Anatomy of THE Groove: “Summer Hot” by Curtis Mayfield

One thing I’ll say about Curtis Mayfield’s sound is how distinctive his compositions and arrangements were. He love to structure his generally very funky uptempo songs in very much the folk/gospel/blues form. That would a lot of verse/verse type songs whose choruses don’t differ greatly from the songs melodic content. At the start of the 80’s, most music was geared very much towards singers. So melodic choruses were usually distinctly different from the rest of the song. So how would Curtis,still an active recording artist in the 80’s,cope with the era’s emphasis on traditional pop song structure?

Being aware of music around him as he likely was, Curtis probably noticed how funk of the 80’s was about a stripped down sound. There was the boogie and electro funk sounds-the boogie sound used by folks like Marvin Gaye for their comebacks at the time. Then their was the emerging Minneapolis sound,which created string and horn parts using synthesizers and/or guitar lines. Since groups like the Gap Band also got into this groove, Curtis Mayfield sought to find a way to alter the framework of his music while keeping his songwriting stamp intact. Among the results were his 1983 song “Summer Hot”.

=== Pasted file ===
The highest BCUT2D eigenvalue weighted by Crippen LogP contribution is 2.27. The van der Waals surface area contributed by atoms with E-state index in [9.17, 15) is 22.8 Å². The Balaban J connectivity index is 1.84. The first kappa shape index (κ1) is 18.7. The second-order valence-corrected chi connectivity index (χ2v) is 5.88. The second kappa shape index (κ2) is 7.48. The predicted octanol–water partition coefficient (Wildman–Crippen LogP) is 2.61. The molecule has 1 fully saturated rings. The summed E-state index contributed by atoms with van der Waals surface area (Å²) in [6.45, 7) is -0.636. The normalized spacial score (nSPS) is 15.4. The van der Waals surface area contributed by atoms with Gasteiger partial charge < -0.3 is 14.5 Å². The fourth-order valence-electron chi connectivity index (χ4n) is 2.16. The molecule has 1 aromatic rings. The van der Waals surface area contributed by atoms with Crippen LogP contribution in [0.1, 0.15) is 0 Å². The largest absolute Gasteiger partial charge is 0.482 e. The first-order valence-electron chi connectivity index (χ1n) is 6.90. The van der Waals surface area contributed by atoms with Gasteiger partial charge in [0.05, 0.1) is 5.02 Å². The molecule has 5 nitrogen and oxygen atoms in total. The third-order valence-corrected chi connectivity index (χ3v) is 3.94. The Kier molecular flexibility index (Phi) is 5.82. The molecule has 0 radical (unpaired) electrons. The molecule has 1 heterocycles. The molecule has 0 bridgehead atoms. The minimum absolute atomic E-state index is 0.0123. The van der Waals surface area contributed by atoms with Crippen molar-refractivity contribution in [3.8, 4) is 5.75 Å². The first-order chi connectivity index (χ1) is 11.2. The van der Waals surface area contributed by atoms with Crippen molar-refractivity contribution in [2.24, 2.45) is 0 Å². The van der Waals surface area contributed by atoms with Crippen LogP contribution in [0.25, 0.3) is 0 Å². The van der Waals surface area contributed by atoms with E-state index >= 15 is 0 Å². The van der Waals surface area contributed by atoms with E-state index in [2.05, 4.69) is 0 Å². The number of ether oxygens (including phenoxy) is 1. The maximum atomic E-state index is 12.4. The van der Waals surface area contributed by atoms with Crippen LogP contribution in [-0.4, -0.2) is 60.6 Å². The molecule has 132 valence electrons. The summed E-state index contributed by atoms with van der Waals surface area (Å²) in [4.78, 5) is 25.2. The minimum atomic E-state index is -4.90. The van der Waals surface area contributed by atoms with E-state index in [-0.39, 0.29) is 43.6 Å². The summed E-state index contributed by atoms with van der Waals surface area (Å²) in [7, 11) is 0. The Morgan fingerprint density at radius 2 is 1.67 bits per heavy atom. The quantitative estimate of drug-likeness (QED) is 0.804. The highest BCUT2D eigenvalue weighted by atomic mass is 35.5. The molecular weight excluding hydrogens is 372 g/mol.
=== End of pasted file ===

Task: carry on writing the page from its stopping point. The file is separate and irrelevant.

A rocking 4/4 drum beat comes in with some clanking percussion opening up the groove. After a few lines of this naked rhythm,the main theme of the song rolls right in. It’s built on a sustained polyphonic synthesizer orchestration with a snaky synth bass weaving into it. Some tight Caribbean style horn charts play each instrumental statement made by the synthesizers. The horns play less of the role while Curtis is singing. On the bridge of the song, the song strips back down to the drums/percussion Marvin Gaye style with Curtis’s vocal chanting. The orchestral synth leads back into the choral refrain right into fade out.

To be honest, I really didn’t have any conception of what Curtis Mayfield’s music would sound like during the early 80’s. This song helped me to realize the answer: his sound really didn’t change at all. Structurally this song isn’t at all dissimilar to “If There’s A Hell Below We’re All Gonna Go” from his debut 13 years earlier. Aside from the sunny vacation themed imagery of the lyrics, the differences in the songs are the then modern electronic touches that keep it instrumentally contemporary. The fact that is absolutely sounds like a Curtis Mayfield song showcases just how well his musical sound was able to update itself.

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Filed under 1980's, Boogie Funk, Curtis Mayfield, drums, elecro funk, horns, naked funk, percussion, synth bass, synth brass, synth funk, synthesizers, Uncategorized

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